Guest Editorial > Dark Corners of the NHS No 23: Normansfield Hospital
Dark Corners of the NHS No 23: Normansfield Hospital | BE
Shining a light on this dark corner of NHS history, our Special Correspondent illuminates so many issues that resonate today. This story needs to be read by everyone connected with the health service, from front line staff to members of the Board.
On the evening of 4th May 1976 some nursing members of the trade union COHSE held an informal meeting at Normansfield Hospital in Teddington, London. The hospital cared for over 200 patients with a learning difficulty of varying ages and differing degrees of handicap. The nurses were angry that the Health Authority had ignored their grievances against one of the consultant psychiatrists Dr Terence Lawlor. The following morning they went on strike with a view to persuading the Regional Health Authority to suspend Dr Lawlor. Pickets were deployed at the main gates. Patients were cared for by a skeleton staff and some volunteers, but the cover was well below danger levels. At 10.00 am even the skeleton staff were withdrawn for a while leaving only clerical and other staff to care for the patients. Later in the day Dr Lawlor was suspended from duty and by mid-afternoon the nursing staff were back on their wards.
The BMA responded furiously to a senior doctor being suspended after complaints by what they described as militant trade unionists.
Normansfield had a long and distinguished history having been founded in 1868 by Dr Langdon-Down after whom the Down syndrome was named. When he died in 1898 his son took over and his family members continued to manage the hospital right through to 1970 in the capacity of either medical director or member of the Board.
Dr Lawler who was then appointed as Consultant Psychiatrist, not Medical Director, in a determined break with tradition, proved to be a difficult man. Whenever something went wrong in other hospitals he demanded wholly disproportionate responses. He severely restricted patient outings after reading a newspaper report that a visitor to a nearby safari park had been badly mauled by a lion. His conduct was reviewed by three wise men as early as 1972 when they wondered about his mental health. His conduct was subsequently reviewed by an independent psychiatrist who found no foundation for this and Dr Lawlor returned to his duties. He displayed an intensive dislike and distrust of nurses.
Dr Lawlor declined to give evidence to the RHA inquiry that followed the strike action and as a consequence a public Inquiry followed, chaired by Michael Sherrard QC. [Cmd 7357]. The Inquiry found that the quality of life of patients had deteriorated as a consequence of a failure by the doctors, nurses and administrators to work together. Hostility between Dr. Lawlor and almost everybody else was the principle cause. The Health Authorities should have intervened much earlier than they did. They had also ignored warnings from external sources that “the nursing staff at Normansfield had lost their way”, that morale was low and the hospital was in a poor state of repair. Many of the problems grew worse as they were ignored.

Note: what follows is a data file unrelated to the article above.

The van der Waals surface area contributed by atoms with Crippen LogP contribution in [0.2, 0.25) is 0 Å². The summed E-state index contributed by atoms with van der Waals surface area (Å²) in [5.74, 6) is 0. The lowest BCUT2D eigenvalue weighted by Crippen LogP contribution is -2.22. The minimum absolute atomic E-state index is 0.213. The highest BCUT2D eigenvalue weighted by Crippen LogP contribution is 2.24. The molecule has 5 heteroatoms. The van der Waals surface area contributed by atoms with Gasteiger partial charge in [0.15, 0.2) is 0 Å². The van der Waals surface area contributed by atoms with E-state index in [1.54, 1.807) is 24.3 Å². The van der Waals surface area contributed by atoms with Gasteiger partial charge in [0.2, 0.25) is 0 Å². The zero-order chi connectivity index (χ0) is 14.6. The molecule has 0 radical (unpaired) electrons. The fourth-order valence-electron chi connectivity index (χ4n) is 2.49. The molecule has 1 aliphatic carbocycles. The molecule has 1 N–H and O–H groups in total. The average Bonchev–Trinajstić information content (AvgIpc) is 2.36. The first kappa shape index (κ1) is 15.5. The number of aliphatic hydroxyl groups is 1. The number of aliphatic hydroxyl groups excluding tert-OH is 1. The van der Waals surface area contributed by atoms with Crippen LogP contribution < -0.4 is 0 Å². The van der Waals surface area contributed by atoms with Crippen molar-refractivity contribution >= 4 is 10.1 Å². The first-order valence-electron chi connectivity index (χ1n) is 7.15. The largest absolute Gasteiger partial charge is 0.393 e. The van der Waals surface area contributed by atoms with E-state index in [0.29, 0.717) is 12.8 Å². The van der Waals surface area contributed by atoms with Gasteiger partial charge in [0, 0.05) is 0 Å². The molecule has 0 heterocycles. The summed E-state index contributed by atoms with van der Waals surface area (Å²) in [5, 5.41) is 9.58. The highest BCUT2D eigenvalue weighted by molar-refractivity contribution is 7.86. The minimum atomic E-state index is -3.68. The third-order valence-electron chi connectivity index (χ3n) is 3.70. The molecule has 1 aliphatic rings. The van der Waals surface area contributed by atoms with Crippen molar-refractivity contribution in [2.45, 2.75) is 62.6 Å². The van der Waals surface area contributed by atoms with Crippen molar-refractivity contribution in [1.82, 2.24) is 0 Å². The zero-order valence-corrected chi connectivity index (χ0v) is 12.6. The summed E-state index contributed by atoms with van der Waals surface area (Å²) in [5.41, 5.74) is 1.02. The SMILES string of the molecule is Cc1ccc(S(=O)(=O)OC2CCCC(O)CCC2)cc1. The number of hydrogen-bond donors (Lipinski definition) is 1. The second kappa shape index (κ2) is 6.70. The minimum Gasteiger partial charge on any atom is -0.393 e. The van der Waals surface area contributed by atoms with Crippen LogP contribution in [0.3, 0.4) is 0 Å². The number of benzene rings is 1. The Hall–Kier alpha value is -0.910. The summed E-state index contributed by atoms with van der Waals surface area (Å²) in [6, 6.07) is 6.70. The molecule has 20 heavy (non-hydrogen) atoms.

The Inquiry found that Dr Lawlor had made the very worst of an already poor situation. He was hypercritical of the nurses and adopted and enforced an obsessively protective attitude towards patients whose lives he needlessly and harmfully restricted. He was fettered by his fear of personal censure and of being held responsible for any and every occurrence. His intolerant, abusive and tyrannical regime drove new staff away. The local administrator was frightened of him and lacked initiative and drive. The Area and Regional Authorities should have intervened. They “watched the nettle grow but were not prepared either to grasp it at an early stage and to root it out or take other steps thereby weakening the prospects for healthy growth “. Only the Community Health Council, who had worked hard on exposing the problems at the hospital, emerged from the Inquiry with any credit. COHSE was roundly criticised for a strike that should not have taken place as its officials had broken the union’s own rules, misled the rank and file of their membership and then blamed the nurses. The regional secretary had fomented the idea of militant strike action.
The Inquiry recommended that Dr. Lawlor should be sacked and never allowed to work in the NHS again. The same harsh judgement applied to a number of senior nurses and administrators.
The members of the NHS Boards involved at both Area and Regional levels were left with a message that applies today:
The “ duty of the members goes well beyond what happens in the Board room .They have a responsibility to satisfy themselves personally that the standards of care and the living and working conditions provided in their name are not merely adequate but are the best that can be provided with the resources at their command.”
The hospital closed in 1997.
Earlier stories in the Dark Corners series can be found in Guest Editorial or here: